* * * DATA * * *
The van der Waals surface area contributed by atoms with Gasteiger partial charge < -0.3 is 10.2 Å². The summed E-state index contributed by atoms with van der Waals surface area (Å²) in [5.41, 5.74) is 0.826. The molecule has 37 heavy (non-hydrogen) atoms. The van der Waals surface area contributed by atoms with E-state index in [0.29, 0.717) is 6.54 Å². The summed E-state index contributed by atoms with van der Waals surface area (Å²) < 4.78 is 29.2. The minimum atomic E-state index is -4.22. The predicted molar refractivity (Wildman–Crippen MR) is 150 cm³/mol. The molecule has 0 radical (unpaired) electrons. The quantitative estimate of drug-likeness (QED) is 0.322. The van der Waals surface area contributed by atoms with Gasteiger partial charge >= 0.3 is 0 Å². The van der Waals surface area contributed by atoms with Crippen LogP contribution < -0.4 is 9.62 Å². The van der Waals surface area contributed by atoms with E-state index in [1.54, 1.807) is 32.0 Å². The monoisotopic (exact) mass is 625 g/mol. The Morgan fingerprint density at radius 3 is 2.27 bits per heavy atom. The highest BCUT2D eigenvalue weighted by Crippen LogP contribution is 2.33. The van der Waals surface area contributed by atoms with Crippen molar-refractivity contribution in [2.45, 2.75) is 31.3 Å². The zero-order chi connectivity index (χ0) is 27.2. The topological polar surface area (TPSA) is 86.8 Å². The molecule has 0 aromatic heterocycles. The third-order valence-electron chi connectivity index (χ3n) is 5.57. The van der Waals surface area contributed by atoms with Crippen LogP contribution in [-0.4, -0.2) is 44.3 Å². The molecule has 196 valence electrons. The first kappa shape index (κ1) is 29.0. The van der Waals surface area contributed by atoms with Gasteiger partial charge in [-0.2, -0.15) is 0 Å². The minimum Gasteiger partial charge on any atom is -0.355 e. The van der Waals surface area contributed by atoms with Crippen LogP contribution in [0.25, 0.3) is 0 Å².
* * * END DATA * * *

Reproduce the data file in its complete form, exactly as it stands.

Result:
The van der Waals surface area contributed by atoms with Gasteiger partial charge < -0.3 is 10.2 Å². The summed E-state index contributed by atoms with van der Waals surface area (Å²) in [5.41, 5.74) is 0.826. The molecule has 37 heavy (non-hydrogen) atoms. The van der Waals surface area contributed by atoms with E-state index in [0.29, 0.717) is 6.54 Å². The summed E-state index contributed by atoms with van der Waals surface area (Å²) < 4.78 is 29.2. The minimum atomic E-state index is -4.22. The predicted molar refractivity (Wildman–Crippen MR) is 150 cm³/mol. The molecule has 0 radical (unpaired) electrons. The quantitative estimate of drug-likeness (QED) is 0.322. The van der Waals surface area contributed by atoms with Gasteiger partial charge >= 0.3 is 0 Å². The van der Waals surface area contributed by atoms with Crippen LogP contribution < -0.4 is 9.62 Å². The van der Waals surface area contributed by atoms with E-state index in [1.54, 1.807) is 32.0 Å². The monoisotopic (exact) mass is 625 g/mol. The Morgan fingerprint density at radius 3 is 2.27 bits per heavy atom. The highest BCUT2D eigenvalue weighted by Crippen LogP contribution is 2.33. The van der Waals surface area contributed by atoms with Crippen molar-refractivity contribution in [2.45, 2.75) is 31.3 Å². The zero-order chi connectivity index (χ0) is 27.2. The topological polar surface area (TPSA) is 86.8 Å². The molecule has 0 aromatic heterocycles. The third-order valence-electron chi connectivity index (χ3n) is 5.57. The van der Waals surface area contributed by atoms with Crippen LogP contribution in [-0.4, -0.2) is 44.3 Å². The molecule has 196 valence electrons. The first kappa shape index (κ1) is 29.0. The van der Waals surface area contributed by atoms with Gasteiger partial charge in [-0.2, -0.15) is 0 Å². The minimum Gasteiger partial charge on any atom is -0.355 e. The van der Waals surface area contributed by atoms with Crippen LogP contribution in [0.25, 0.3) is 0 Å².